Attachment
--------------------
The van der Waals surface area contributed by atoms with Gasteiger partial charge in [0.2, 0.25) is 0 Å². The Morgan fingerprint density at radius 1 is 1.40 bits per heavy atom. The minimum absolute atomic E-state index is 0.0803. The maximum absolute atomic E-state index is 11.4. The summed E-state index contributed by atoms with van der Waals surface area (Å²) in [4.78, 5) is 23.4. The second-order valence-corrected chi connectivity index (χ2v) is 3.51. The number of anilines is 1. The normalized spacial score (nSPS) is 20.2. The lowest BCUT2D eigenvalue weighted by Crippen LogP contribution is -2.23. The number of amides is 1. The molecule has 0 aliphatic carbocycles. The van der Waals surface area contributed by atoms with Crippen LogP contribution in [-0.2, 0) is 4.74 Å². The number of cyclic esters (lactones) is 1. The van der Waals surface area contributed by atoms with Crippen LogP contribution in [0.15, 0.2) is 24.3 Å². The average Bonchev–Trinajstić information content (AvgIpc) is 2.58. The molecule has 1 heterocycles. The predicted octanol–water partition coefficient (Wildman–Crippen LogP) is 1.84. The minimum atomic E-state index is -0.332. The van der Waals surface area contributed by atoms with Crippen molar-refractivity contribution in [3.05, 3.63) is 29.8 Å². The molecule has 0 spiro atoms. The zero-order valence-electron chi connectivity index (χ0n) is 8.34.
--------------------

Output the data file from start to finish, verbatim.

The van der Waals surface area contributed by atoms with Gasteiger partial charge in [0.2, 0.25) is 0 Å². The Morgan fingerprint density at radius 1 is 1.40 bits per heavy atom. The minimum absolute atomic E-state index is 0.0803. The maximum absolute atomic E-state index is 11.4. The summed E-state index contributed by atoms with van der Waals surface area (Å²) in [4.78, 5) is 23.4. The second-order valence-corrected chi connectivity index (χ2v) is 3.51. The number of anilines is 1. The normalized spacial score (nSPS) is 20.2. The lowest BCUT2D eigenvalue weighted by Crippen LogP contribution is -2.23. The number of amides is 1. The molecule has 0 aliphatic carbocycles. The van der Waals surface area contributed by atoms with Crippen LogP contribution in [-0.2, 0) is 4.74 Å². The number of cyclic esters (lactones) is 1. The van der Waals surface area contributed by atoms with Crippen LogP contribution in [0.15, 0.2) is 24.3 Å². The average Bonchev–Trinajstić information content (AvgIpc) is 2.58. The molecule has 1 heterocycles. The predicted octanol–water partition coefficient (Wildman–Crippen LogP) is 1.84. The minimum atomic E-state index is -0.332. The van der Waals surface area contributed by atoms with Crippen molar-refractivity contribution in [3.05, 3.63) is 29.8 Å². The molecule has 0 spiro atoms. The zero-order valence-electron chi connectivity index (χ0n) is 8.34.